There's nothing that says "Welcome to Gaza" like the Erez border crossing.
On one side is Israel's high-tech border terminal, complete with its maze of gates, metal detectors, body scanners, and bomb rooms -- all navigated without ever coming close to Israeli guards who watch the whole process from a second-story bank of offices overlooking the screening section
On the other side of the terminal is a vast Palestinian wasteland.
This is the No Man's Land between Israel and Hamas-controlled Gaza.
And it is an all-too-perfect metaphor for the state of affairs in this isolated Mediterranean strip.
At one time, this vast field was a thriving, Turkish-run industrial zone with large factories producing goods for Israel and jobs for Palestinians.
The site became a target of Palestinian militant attacks and was shuttered by Israel in 2004.
Over the years, the Israeli military gradually razed all the abandoned buildings in this no man's land, leaving behind vast stretches of rubble.
All that remained was a rudimentary covered concrete tunnel that connected the Israeli border terminal to the Palestinian side of Gaza.
This is what it looked like in 2005 as you entered Gaza:
After Hamas militants seized control of Gaza in June, 2007, hundreds of Palestinians sought to escape into Israel as scavengers methodically dismantled the tunnel.
This is the same tunnel as it was being dismantled by the Palestinian scavengers.
Within weeks, most of the tunnel was gone.
For more than two years, this has been the state of the border crossing.
But now there is surprising new construction at Erez.
Palestinian workers are building a 700-yard covered concrete walkway leading from the remains of the old tunnel to the Palestinian border control caravan.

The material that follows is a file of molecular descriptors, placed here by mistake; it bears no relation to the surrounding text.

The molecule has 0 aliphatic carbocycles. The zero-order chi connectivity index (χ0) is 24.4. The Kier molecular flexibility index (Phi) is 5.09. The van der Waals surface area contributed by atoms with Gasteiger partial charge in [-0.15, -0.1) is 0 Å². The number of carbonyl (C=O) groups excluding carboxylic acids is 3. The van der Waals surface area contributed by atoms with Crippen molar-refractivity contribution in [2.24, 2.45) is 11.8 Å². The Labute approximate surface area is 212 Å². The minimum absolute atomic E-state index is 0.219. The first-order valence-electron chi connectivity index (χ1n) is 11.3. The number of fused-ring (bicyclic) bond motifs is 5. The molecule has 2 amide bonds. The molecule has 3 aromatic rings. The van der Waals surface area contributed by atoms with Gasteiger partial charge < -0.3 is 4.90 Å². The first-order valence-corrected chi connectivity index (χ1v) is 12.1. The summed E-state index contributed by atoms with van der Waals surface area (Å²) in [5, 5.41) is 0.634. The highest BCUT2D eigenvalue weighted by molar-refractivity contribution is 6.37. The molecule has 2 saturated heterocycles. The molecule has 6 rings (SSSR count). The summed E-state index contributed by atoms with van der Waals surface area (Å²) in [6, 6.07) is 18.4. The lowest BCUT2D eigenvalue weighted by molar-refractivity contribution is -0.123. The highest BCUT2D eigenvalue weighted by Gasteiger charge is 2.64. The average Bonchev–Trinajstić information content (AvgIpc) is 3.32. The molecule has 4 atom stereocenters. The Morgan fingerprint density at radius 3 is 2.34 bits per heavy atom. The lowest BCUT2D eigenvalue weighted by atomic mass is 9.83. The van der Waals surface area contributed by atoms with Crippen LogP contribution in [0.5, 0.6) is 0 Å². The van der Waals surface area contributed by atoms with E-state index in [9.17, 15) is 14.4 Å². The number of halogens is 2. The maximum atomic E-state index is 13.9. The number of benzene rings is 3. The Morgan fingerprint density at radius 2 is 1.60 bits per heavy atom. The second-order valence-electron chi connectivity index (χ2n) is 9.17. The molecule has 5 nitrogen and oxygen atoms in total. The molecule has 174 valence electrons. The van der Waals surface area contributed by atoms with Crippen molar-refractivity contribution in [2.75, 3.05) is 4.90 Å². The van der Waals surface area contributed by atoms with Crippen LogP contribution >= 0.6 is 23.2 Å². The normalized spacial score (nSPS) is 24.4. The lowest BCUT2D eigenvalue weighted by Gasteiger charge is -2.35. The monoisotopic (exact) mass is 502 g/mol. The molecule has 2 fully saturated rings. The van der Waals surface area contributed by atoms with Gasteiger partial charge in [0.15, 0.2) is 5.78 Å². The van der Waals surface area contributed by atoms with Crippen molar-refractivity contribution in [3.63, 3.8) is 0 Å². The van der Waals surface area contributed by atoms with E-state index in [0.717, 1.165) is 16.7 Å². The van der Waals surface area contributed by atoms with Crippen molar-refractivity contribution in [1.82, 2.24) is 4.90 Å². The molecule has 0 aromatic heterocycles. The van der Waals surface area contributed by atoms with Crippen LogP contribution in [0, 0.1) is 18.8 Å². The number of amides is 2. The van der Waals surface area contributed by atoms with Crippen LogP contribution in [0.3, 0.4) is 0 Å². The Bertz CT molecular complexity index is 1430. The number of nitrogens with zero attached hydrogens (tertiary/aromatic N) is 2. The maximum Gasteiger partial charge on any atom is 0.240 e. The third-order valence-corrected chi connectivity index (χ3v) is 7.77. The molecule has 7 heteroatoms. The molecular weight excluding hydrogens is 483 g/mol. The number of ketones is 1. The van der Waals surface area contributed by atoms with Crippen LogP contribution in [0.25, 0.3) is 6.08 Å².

The project is being done with the blessing of Israeli officials who approved a rare supply of cement to build the walkway.
Work on the Palestinian side is being coordinated by Palestinian border officials who answer not to Hamas, but to the Palestinian Authority in Ramallah.
Is this a sign of rebirth at Gaza?
The construction comes as Israel is preparing to close its main fuel terminal with Gaza, which supplies the 1.4 million Palestinians with everything from cooking gas to fuel for Gaza's only power plant.
Israel plans to use another terminal at Kerem Shalom to transfer fuel. But humanitarian groups say the new terminal can't handle the necessary fuel for Gaza.
According to UN reports, Israel is still only allowing a trickle of goods. The UN reported that the number of truckloads allowed into Gaza by Israel hit a new low in September.
Last month, Israel allowed about 2,100 truckloads of goods into Gaza. Before Hamas took control of Gaza, Israel allowed more than 12,000 truckloads of goods to enter Gaza each month.
Recently, an Israeli government official was boasting that military surveillance showed that Gaza markets were full and teeming with goods. He pointed it out to suggest that Israeli restrictions were not harming Gaza.
Of course, he deftly neglected to mention that most of the goods found in Gaza markets these days don't come from Israel. They come through the dangerous network of illegal smuggling tunnels to Egypt...